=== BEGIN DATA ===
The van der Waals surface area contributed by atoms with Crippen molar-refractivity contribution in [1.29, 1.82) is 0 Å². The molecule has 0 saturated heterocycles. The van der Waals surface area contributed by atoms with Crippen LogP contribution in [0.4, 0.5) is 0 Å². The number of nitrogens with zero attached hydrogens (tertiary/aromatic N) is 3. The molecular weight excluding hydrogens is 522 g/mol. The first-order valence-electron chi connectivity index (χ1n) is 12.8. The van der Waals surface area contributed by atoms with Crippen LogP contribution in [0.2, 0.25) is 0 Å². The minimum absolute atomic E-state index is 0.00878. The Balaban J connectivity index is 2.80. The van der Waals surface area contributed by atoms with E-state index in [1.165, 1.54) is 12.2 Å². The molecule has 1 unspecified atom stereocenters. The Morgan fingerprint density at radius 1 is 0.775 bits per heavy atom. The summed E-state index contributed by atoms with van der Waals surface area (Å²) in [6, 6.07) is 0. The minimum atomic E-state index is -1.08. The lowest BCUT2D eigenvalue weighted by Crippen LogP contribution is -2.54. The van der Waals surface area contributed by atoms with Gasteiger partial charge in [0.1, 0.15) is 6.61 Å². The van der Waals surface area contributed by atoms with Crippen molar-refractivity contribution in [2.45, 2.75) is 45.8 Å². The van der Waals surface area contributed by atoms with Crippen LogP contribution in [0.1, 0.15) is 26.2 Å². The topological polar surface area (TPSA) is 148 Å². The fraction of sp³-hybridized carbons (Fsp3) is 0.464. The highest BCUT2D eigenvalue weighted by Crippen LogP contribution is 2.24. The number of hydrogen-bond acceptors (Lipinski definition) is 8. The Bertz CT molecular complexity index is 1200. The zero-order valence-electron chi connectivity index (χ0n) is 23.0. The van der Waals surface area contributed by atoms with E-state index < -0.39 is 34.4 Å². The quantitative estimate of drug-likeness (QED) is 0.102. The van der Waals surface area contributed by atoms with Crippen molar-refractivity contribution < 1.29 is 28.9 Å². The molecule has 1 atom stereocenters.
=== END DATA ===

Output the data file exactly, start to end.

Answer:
The van der Waals surface area contributed by atoms with Crippen molar-refractivity contribution in [1.29, 1.82) is 0 Å². The molecule has 0 saturated heterocycles. The van der Waals surface area contributed by atoms with Crippen LogP contribution in [0.4, 0.5) is 0 Å². The number of nitrogens with zero attached hydrogens (tertiary/aromatic N) is 3. The molecular weight excluding hydrogens is 522 g/mol. The first-order valence-electron chi connectivity index (χ1n) is 12.8. The van der Waals surface area contributed by atoms with Crippen LogP contribution in [0.2, 0.25) is 0 Å². The minimum absolute atomic E-state index is 0.00878. The Balaban J connectivity index is 2.80. The van der Waals surface area contributed by atoms with E-state index in [1.165, 1.54) is 12.2 Å². The molecule has 1 unspecified atom stereocenters. The Morgan fingerprint density at radius 1 is 0.775 bits per heavy atom. The summed E-state index contributed by atoms with van der Waals surface area (Å²) in [6, 6.07) is 0. The minimum atomic E-state index is -1.08. The lowest BCUT2D eigenvalue weighted by Crippen LogP contribution is -2.54. The van der Waals surface area contributed by atoms with Gasteiger partial charge in [0.1, 0.15) is 6.61 Å². The van der Waals surface area contributed by atoms with Crippen molar-refractivity contribution in [2.45, 2.75) is 45.8 Å². The van der Waals surface area contributed by atoms with Crippen LogP contribution in [0.1, 0.15) is 26.2 Å². The topological polar surface area (TPSA) is 148 Å². The fraction of sp³-hybridized carbons (Fsp3) is 0.464. The highest BCUT2D eigenvalue weighted by Crippen LogP contribution is 2.24. The number of hydrogen-bond acceptors (Lipinski definition) is 8. The Bertz CT molecular complexity index is 1200. The zero-order valence-electron chi connectivity index (χ0n) is 23.0. The van der Waals surface area contributed by atoms with E-state index < -0.39 is 34.4 Å². The quantitative estimate of drug-likeness (QED) is 0.102. The van der Waals surface area contributed by atoms with Crippen molar-refractivity contribution < 1.29 is 28.9 Å². The molecule has 1 atom stereocenters.